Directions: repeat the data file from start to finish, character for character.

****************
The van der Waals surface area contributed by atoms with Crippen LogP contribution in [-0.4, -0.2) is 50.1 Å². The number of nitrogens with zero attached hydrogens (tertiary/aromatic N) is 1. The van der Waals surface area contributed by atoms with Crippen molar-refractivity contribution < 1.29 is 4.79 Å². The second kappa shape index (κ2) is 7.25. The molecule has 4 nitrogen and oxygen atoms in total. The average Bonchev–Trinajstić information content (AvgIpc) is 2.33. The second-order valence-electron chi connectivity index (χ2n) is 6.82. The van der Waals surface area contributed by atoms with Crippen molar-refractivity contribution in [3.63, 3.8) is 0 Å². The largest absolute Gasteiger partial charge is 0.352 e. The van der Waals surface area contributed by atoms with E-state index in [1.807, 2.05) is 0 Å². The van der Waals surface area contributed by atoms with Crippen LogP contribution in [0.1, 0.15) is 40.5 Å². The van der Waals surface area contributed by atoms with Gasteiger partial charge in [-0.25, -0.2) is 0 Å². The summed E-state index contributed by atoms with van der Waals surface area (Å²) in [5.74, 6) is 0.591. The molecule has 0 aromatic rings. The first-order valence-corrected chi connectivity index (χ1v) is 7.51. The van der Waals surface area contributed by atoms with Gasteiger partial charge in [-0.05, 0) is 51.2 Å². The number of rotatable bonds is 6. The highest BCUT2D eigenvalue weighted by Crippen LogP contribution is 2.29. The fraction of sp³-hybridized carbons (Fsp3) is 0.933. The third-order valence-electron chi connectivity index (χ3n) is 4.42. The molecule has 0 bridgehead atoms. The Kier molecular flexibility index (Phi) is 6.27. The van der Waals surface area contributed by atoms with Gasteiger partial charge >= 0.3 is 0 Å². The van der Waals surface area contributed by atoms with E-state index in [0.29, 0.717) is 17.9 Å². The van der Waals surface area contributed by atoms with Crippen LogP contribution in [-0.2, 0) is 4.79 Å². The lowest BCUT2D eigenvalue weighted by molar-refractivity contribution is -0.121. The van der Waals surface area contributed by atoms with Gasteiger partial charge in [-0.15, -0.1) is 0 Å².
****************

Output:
The van der Waals surface area contributed by atoms with Crippen LogP contribution in [-0.4, -0.2) is 50.1 Å². The number of nitrogens with zero attached hydrogens (tertiary/aromatic N) is 1. The van der Waals surface area contributed by atoms with Crippen molar-refractivity contribution < 1.29 is 4.79 Å². The second kappa shape index (κ2) is 7.25. The molecule has 4 nitrogen and oxygen atoms in total. The average Bonchev–Trinajstić information content (AvgIpc) is 2.33. The second-order valence-electron chi connectivity index (χ2n) is 6.82. The van der Waals surface area contributed by atoms with Crippen molar-refractivity contribution in [3.63, 3.8) is 0 Å². The largest absolute Gasteiger partial charge is 0.352 e. The van der Waals surface area contributed by atoms with E-state index in [1.807, 2.05) is 0 Å². The van der Waals surface area contributed by atoms with Crippen LogP contribution in [0.1, 0.15) is 40.5 Å². The van der Waals surface area contributed by atoms with Gasteiger partial charge in [-0.25, -0.2) is 0 Å². The summed E-state index contributed by atoms with van der Waals surface area (Å²) in [5.74, 6) is 0.591. The molecule has 0 aromatic rings. The first-order valence-corrected chi connectivity index (χ1v) is 7.51. The van der Waals surface area contributed by atoms with Gasteiger partial charge in [-0.05, 0) is 51.2 Å². The number of rotatable bonds is 6. The highest BCUT2D eigenvalue weighted by Crippen LogP contribution is 2.29. The fraction of sp³-hybridized carbons (Fsp3) is 0.933. The third-order valence-electron chi connectivity index (χ3n) is 4.42. The molecule has 0 bridgehead atoms. The Kier molecular flexibility index (Phi) is 6.27. The van der Waals surface area contributed by atoms with Gasteiger partial charge >= 0.3 is 0 Å². The van der Waals surface area contributed by atoms with E-state index in [0.29, 0.717) is 17.9 Å². The van der Waals surface area contributed by atoms with Crippen LogP contribution in [-0.2, 0) is 4.79 Å². The lowest BCUT2D eigenvalue weighted by molar-refractivity contribution is -0.121. The van der Waals surface area contributed by atoms with Gasteiger partial charge in [-0.15, -0.1) is 0 Å².